The quarter of Lusiana where the family lived—in a gray- fronted house with wooden shutters at the windows—was called Maini; people with the Maino surname had been there for several generations. When Sonia was around the age of nine, Stefano and Paola (her maiden name was Predebon) decided to move their family to Orbassano in Piedmont, around nine miles southwest of the Fiat automobile capital of Turin. Orbassano was a typically neat, medium-sized town with a population of some 25,000, whose narrow sidewalks are punctuated with metal benches and iron lampposts. The Mainos lived in a detached two-story villa, proudly built by Stefano, with high iron gates and a sloping tiled roof. It remains the family home.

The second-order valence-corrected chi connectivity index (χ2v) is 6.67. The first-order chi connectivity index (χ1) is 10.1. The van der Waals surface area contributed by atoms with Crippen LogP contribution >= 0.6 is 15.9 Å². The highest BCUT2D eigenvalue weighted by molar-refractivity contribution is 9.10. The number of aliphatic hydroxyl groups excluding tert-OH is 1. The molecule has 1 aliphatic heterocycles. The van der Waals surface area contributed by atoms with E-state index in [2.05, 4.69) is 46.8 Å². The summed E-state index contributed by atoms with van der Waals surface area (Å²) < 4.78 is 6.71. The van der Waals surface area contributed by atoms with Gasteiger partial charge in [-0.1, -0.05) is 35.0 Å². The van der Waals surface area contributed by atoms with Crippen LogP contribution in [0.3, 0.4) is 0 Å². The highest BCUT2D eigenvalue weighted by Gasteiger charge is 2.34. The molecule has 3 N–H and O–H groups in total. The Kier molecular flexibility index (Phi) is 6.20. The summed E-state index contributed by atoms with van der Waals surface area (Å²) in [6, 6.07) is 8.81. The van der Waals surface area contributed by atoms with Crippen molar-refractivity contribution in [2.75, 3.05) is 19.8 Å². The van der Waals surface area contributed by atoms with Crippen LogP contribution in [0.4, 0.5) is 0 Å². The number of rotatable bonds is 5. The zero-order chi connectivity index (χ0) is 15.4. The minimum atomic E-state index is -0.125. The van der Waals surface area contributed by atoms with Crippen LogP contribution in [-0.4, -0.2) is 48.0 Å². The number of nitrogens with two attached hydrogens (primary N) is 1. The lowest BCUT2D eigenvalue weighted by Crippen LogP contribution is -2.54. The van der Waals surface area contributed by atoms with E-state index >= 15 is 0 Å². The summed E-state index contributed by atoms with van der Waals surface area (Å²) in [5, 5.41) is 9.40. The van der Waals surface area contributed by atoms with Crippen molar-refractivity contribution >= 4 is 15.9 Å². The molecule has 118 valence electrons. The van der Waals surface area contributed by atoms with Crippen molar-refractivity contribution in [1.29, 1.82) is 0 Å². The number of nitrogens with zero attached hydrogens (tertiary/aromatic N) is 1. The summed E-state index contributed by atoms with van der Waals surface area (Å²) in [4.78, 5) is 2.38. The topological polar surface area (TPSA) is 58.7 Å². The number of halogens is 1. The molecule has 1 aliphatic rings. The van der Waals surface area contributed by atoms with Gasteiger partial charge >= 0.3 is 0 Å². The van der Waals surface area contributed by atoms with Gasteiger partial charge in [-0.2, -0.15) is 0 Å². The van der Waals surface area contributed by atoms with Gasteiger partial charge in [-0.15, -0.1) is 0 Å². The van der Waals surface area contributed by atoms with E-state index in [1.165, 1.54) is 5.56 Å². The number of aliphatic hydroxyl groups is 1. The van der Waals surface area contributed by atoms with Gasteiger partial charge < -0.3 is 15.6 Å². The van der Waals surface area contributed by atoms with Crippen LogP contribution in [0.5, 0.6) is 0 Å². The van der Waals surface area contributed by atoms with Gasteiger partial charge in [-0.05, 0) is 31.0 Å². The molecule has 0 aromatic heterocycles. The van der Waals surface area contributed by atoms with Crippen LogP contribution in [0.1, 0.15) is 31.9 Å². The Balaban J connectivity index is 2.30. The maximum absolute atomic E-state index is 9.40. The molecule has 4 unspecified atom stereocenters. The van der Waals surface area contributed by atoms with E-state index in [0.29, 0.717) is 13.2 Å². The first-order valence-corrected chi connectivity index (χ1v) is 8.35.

The Mainos had ambitions for their daughters. In those days, there was no scuola media (middle school) in many of the smaller towns, so young girls were sent to the Salesian boarding school, the Convent of Maria Ausiliatrice, some nine miles from Orbassano, in Giaveno. There, they could either take a special course of study to join the order or follow a separate curriculum. The Salesian Sisters of St. John Bosco, or Daughters of Mary Help of Christians, were founded in 1872 to work alongside St. John Bosco in his education projects in Turin, Italy. Essentially a teaching order, today they run youth clubs and boarding and primary schools for girls all over Italy and on five continents. Their constitution describes their spiritual heritage inspired by the charity of Christ and a "strong missionary impulse."